Friday, September 19, 2014

High school never ends?

I hated group work in high school. In most classes, I did most of the work, while we all received the same grade.  College group work was only slightly better.  It appears that in any group setting, some people will sit back and suggest things, but will never actually perform any work.  Just like high school. I thought this crap would end when I exited the not-so-hallowed halls of my alma mater. 

This week, on Wednesday afternoon, I got a request from the new committee chair of a group that I co-chaired last year requesting some documents and research I did. No big deal, right?  It was requested so it could be sent out Wednesday night or Thursday morning so the group could discuss it Friday morning.  I was irritated that people think I have nothing better to do than dig up old emails, but I put together what documents I could easily find (there are only 500 or so to dig through).  The chair person thanked me and sent out her email to the group. Mission accomplished. Then I got an email from another member who said she had a more full set of documents and offered to send those out. Great!  I took her up on her offer, confirmed I would present these, and thanked her. Woo hoo! Then came the the lazy bum's email. Gggrrr! Not only did he get cranky last year when I told him I didn't have time to do the research that he demanded and that he could look it up himself ("I, I don't have time for that! My kids need me to..."), he told the group last week that the report I presented wasn't the one the group approved (he didn't show for the meeting we did the approval at). Thursday, he sent me an email asking me to resend documents from last spring because he couldn't find his copies.  Really, dude? I nearly exploded. I'm not here to do his homework. I'm not volunteering for abuse, I'm here to make sure all the kids in the district get an equitable education. I'm here to speak up for the underprivileged families, and I am here to represent my school only this year, not his school, not the committee.  I snapped off a reply telling him I don't have time.  Then I screamed into a pillow.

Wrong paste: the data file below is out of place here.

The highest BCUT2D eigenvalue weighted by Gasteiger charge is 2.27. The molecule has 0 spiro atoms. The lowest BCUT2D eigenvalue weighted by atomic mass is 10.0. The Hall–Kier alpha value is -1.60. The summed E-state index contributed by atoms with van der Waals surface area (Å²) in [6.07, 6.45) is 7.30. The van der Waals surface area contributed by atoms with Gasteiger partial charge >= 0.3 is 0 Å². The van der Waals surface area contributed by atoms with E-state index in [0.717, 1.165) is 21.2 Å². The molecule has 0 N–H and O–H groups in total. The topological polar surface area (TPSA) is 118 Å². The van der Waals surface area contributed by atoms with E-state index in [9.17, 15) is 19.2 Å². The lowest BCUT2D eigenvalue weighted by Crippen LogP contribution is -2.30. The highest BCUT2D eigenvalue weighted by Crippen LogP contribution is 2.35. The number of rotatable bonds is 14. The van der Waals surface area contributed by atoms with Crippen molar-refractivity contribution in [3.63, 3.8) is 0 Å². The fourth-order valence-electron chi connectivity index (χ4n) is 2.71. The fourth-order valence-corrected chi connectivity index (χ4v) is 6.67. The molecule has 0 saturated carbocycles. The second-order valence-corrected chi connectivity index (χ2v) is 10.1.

I stopped to think about this, and then I had to laugh. I'm not the only one who experiences this, regularly.  Every really dedicated volunteer i know sees this as they plan every event. My husband has experienced this at work. My kids know the feeling.  High school really doesn't end, as the song says, and I need to learn to set my boundaries and feel good about saying "no".  if people think you'll take care of their work, they will gladly make it your problem. the best thing to do is to not allow them an opening.

I'm off to deal with this group, then I have the school walk-a-thon and Welcome Back Picnic. after that, the in-laws get here.  I hope your Friday is far less busy and stressful than mine is likely to be. Enjoy the song in any event, there's a lot of truth there.


4 comments:

  1. What is the adage, 20% of the people do 80% of the work. They would be doing 100% if they let themselves. The problem is we want to help, and as you indicate, we have to be careful and say "no" every once in a while.

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  2. Thanks, Ila. I get so frustrated sometimes, and I need to constantly check my perspective and boundaries.

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  3. Nope. Not your job to do other people's work for them. You do plenty already. I'd have been annoyed.

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  4. I was annoyed and rather cranky. Hopefully, someone else ends up telling him that the homework he did do isn't appropriate for the topic. I keep telling myself there are only 8 more weeks of this committee.

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